An Important Mark of a Sound Conversion
Puritan Joseph Alleine declared that in order to demonstrate a sound converion, "We turn from our own RIGHTEOUSNESS. Before conversion, man seeks to cover himself with his own fig-leaves, and to make himself acceptable with God, by his own duties. He is apt to trust in himself, and set up his own righteousness, and to reckon his pennies for gold, and not to submit to the righteousness of God. But conversion changes his mind; now he counts his own righteousness as filthy rags. He casts it off, as a man would the verminous tatters of a nasty beggar. Now he is brought to poverty of spirit, complains of and condemns himself; and all his inventory is, 'I am poor, and miserable, and wretched, and blind, and naked!' [Rev 3:17]. He sees a world of iniquity in his holy things, and calls his once-idolized righteousness but filth and loss; and would not for a thousand worlds be found in it!
Now he begins to set a high price upon Christ's righteousness. He sees the need of Christ in every duty, to justify his person and sanctify his performances; he cannot live without Him; he cannot pray without Him. Christ must go with him, or else he cannot come into the presence of God; he leans upon Christ, and so bows himself in the house of his God. He sets himself down for a lost undone man without Him; his life is hid in Christ, as the root of a tree spreads in the earth for stability and nourishment. Before, the gospel of Christ was a stale and tasteless thing; but now how sweet is Christ! Augustine could not relish his once-admired Cicero, because he could not find in his writings the name of Christ. How emphatically he cries, 'O most sweet, most loving, most kind, most dear, most precious, most desired, most lovely, most fair!' all in a breath, when he speaks of and to Christ. In a word, the voice of the convert is, with the martyr, 'None but Christ!'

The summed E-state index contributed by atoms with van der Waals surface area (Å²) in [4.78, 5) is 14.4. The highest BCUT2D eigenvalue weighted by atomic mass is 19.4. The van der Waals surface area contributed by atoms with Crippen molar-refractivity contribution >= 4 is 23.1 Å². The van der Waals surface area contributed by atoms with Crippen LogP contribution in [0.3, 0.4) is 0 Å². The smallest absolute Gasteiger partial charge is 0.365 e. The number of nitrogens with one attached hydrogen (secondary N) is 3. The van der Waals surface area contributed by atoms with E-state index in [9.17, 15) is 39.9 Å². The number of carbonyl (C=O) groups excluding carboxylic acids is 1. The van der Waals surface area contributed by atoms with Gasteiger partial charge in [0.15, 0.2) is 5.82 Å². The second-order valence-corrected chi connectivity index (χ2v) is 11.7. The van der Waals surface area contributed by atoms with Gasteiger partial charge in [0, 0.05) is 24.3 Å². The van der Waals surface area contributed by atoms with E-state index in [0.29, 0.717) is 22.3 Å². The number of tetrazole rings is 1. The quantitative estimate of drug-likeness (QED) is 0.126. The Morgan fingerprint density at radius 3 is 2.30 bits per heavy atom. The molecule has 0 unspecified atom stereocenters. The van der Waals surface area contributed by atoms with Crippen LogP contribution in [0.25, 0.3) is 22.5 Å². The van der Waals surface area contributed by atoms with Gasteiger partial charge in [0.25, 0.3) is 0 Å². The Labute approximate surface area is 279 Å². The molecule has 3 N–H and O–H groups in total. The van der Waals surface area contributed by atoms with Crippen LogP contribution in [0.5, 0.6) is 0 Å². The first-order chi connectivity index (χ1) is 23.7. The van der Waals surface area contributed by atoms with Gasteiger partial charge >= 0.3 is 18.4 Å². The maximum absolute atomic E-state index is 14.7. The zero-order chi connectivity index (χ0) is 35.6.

Conversion then lies in the thorough change both of the heart and life, in which:
1. The AUTHOR of conversion is the Spirit of God. Conversion is a work above man's power. We are 'born, not of blood, nor of the will of the flesh, nor of the will of manâ€”but of God' (John 1:13). Never think you can convert yourself. If ever you would be savingly converted, you must despair of doing it in your own strength. It is a resurrection from the dead (Eph 2:1), a new creation (Gal 6:15; Eph 2:10), a work of absolute omnipotence (Eph 1:19).
2. The efficient CAUSE of conversion is both free grace, which is internal, and the merit and intercession of the blessed Jesus, which is external.
3. The INSTRUMENT of conversion is the Word and those who minister it.
4. The final END of conversion is man's salvation, and God's glory.
5. The SUBJECT of conversion is the elect sinner, in all his parts and powers, members and mind. Whom God predestinates, them only He calls (Rom 8:30). None are drawn to Christ by their calling, nor come to Him by believingâ€”but His sheep, those whom the Father has given Him (John 6:37, 44). Effectual calling runs parallel with eternal election (2 Pet 1:10). Do not stand still disputing about your election but set to repenting and believing. Cry to God for converting grace. Revealed things belong to you; busy yourself in these, and not in unrevealed mysteries. Whatever the decrees of heaven may be, I am sure that if I repent and believe, I shall be saved; and that if I do not repent, I shall be damned. Is not this plain ground for you; and will you yet run upon the rocks?
More particularly, this change of conversion extends to the whole man. A carnal person may have some shreds of good morality but he is never good throughout the whole cloth. Conversion is not a repairing of the old building; but it takes all down, and erects a new structure. It is not the sewing on a patch of holiness; but with the true convert, holiness is woven into all his powers, principles and practice. The sincere Christian is quite a new fabric, from the foundation to the top-stone. He is a new man, a new creature; all things are become new (2 Cor 5:17).
Conversion is a deep work, a heart work. It makes a new man in a new world. It extends to the whole man: to the mind, to the members, and to the motions, or practice of the whole life.
Excerpts from Alarm to the Unconverted by Joseph Alleine, 1671